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untrue

[uhn-troo] /ʌnˈtru/
adjective, untruer, untruest.
1.
not true, as to a person or a cause, to fact, or to a standard.
2.
unfaithful; false.
3.
incorrect or inaccurate.
Origin
1050
before 1050; Middle English untrewe, Old English un(ge)trēowe; see un-1, true
Related forms
untrueness, noun
Synonyms
1. groundless, unfounded, erroneous.
Dictionary.com Unabridged
Based on the Random House Dictionary, © Random House, Inc. 2014.
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Examples from the web for untrue
  • But there's nothing particularly untrue or dishonest about this hilarious piece.
  • But many other points made are either untrue, misleading, or false.
  • It is the bringing forward something in writing or in print purporting to be of certain effect when it is altogether untrue.
  • Taken together, these studies demonstrate that popular stereotypes of marijuana users are unfair and untrue.
  • As with many cherished stories, though, this is untrue.
  • If it's untrue, then we're probably due for a confusing day in the echo chamber.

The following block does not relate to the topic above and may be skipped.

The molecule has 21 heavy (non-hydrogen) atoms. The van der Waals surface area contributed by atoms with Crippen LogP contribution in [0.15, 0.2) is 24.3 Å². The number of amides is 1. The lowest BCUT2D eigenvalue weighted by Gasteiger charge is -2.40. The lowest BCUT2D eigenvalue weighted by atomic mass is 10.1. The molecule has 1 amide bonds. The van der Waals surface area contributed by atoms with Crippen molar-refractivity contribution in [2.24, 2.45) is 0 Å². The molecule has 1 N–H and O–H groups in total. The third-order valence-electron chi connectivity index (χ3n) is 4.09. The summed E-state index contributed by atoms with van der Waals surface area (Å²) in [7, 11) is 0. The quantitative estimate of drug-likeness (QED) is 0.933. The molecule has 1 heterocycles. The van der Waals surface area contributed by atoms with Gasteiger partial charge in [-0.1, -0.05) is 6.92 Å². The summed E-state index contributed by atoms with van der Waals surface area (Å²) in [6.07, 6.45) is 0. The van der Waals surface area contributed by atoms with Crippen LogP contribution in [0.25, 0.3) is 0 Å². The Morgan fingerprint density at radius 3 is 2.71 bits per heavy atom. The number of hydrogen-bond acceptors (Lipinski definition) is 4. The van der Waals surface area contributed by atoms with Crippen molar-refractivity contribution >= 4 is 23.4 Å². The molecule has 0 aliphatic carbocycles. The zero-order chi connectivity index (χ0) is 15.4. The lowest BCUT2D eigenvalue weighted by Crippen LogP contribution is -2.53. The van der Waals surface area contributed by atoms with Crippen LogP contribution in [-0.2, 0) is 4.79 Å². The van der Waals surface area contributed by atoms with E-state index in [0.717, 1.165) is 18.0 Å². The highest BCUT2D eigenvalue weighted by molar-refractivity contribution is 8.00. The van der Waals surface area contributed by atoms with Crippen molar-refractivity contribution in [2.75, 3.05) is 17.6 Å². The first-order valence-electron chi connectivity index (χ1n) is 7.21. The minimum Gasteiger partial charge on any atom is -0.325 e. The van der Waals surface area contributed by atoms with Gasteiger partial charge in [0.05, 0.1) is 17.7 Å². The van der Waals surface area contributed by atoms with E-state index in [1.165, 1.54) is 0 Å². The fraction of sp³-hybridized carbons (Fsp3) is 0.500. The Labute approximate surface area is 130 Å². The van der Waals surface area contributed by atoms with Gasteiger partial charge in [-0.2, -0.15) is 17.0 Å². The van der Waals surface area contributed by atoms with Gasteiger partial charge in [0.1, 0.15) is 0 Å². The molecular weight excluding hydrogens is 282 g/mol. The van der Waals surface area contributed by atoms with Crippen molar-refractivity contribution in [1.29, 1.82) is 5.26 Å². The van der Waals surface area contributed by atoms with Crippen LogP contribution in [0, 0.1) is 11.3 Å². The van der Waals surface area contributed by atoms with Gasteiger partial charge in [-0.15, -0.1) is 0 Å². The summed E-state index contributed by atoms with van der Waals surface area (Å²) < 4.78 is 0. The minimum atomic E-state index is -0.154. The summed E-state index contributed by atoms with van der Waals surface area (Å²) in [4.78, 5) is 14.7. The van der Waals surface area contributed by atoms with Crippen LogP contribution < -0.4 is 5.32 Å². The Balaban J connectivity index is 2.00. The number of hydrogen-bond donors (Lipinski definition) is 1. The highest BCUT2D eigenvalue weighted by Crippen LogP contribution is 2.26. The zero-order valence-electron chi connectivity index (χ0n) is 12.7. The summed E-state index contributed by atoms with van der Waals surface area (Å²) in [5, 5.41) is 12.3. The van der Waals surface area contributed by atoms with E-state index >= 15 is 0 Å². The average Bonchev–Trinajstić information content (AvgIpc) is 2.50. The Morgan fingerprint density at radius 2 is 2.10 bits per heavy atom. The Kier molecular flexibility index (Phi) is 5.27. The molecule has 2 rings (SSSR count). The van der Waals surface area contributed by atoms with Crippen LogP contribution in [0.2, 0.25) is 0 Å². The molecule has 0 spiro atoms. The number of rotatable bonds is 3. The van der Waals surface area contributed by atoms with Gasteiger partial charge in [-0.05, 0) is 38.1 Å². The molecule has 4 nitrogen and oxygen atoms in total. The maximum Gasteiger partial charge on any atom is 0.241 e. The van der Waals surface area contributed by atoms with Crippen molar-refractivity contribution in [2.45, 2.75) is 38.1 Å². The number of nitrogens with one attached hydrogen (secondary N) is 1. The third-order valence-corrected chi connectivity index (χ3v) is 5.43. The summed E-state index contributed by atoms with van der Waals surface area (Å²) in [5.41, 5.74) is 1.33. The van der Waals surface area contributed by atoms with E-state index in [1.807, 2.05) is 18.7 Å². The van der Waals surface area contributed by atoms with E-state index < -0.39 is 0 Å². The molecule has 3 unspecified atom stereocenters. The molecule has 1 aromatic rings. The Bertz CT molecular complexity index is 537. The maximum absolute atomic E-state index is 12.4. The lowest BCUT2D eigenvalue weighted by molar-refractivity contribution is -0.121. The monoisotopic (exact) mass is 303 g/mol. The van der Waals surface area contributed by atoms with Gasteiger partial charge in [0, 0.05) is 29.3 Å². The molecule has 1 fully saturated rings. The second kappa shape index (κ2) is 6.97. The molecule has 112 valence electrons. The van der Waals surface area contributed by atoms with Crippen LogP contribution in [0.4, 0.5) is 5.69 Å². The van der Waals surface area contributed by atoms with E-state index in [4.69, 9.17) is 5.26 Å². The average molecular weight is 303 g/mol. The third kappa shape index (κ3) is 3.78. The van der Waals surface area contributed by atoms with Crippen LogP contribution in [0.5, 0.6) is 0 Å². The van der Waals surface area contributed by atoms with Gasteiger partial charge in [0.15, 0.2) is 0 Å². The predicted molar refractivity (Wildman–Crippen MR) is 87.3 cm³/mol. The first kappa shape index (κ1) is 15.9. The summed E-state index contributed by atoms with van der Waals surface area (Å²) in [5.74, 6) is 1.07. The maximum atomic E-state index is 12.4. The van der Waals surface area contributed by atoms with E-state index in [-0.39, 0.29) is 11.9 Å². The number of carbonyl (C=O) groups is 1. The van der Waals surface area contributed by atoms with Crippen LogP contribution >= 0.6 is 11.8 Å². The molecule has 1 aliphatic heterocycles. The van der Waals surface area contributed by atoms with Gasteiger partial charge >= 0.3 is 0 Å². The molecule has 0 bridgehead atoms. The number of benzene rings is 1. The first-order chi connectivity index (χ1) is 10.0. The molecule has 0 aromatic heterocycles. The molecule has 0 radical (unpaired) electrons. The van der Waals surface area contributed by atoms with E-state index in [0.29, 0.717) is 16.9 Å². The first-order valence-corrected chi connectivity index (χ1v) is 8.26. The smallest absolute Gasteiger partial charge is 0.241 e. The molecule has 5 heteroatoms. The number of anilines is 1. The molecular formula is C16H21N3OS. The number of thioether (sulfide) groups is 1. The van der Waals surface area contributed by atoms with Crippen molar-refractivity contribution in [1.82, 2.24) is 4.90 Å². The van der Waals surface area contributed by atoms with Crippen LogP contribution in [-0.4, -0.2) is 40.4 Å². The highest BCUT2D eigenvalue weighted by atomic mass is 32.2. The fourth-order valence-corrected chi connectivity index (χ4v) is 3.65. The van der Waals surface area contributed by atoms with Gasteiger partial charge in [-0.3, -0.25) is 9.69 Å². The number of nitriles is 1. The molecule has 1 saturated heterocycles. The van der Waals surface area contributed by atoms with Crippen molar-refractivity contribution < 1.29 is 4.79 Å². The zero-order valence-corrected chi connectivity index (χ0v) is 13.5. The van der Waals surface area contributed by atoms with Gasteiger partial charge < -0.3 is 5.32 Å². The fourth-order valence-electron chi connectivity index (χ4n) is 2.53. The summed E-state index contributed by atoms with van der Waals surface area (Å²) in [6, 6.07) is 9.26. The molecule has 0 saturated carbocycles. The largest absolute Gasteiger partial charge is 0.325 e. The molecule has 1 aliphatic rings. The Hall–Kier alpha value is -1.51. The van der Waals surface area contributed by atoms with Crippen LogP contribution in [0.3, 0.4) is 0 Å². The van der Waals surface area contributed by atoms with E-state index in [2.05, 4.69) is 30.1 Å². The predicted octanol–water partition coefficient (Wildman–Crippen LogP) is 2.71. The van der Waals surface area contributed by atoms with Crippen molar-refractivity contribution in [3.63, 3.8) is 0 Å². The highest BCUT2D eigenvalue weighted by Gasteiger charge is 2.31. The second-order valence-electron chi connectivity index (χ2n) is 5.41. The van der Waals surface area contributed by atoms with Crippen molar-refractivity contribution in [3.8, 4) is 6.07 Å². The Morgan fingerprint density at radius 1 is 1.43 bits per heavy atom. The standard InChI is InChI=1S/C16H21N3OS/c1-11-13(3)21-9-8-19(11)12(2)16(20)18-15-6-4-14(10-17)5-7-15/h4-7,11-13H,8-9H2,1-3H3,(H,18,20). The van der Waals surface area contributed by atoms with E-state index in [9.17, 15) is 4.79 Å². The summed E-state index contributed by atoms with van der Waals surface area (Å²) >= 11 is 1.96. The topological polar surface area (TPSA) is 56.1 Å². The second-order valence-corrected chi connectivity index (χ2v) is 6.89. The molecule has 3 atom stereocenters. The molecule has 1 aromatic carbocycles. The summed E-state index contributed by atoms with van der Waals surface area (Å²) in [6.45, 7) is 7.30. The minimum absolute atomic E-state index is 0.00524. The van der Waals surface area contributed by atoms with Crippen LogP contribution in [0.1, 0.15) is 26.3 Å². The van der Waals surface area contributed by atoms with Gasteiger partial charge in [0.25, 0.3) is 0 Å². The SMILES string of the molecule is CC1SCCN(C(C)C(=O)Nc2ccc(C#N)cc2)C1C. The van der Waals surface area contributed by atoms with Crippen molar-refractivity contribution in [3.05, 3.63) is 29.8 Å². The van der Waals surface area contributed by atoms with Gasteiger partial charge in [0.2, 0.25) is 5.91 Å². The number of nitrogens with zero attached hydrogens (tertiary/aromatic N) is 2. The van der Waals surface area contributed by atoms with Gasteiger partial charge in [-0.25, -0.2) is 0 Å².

• It makes great headlines, but it's laughably untrue.
  • Claims that vaccines cause autism are not only untrue, they're dangerous.
  • It is quite easy to praise him without offering an observation that is obviously untrue.
  • People were warned that churches would lose their tax-exempt status, which was untrue.
British Dictionary definitions for untrue

untrue

/ʌnˈtruː/
adjective
1.
incorrect or false
2.
disloyal
3.
diverging from a rule, standard, or measure; inaccurate
Derived Forms
untrueness, noun
untruly, adverb
Collins English Dictionary - Complete & Unabridged 2012 Digital Edition
© William Collins Sons & Co. Ltd. 1979, 1986 © HarperCollins
Publishers 1998, 2000, 2003, 2005, 2006, 2007, 2009, 2012
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Word Origin and History for untrue
adj.

Old English untreowe "unfaithful" (of persons), from un- (1) "not" + true (adj.). Cf. Middle Dutch ongetrouwe, Middle Low German ungetruwe, Old High German ungitriuwi, Old Norse utryggr. Meaning "contrary to facts" is attested from c.1300.

Online Etymology Dictionary, © 2010 Douglas Harper
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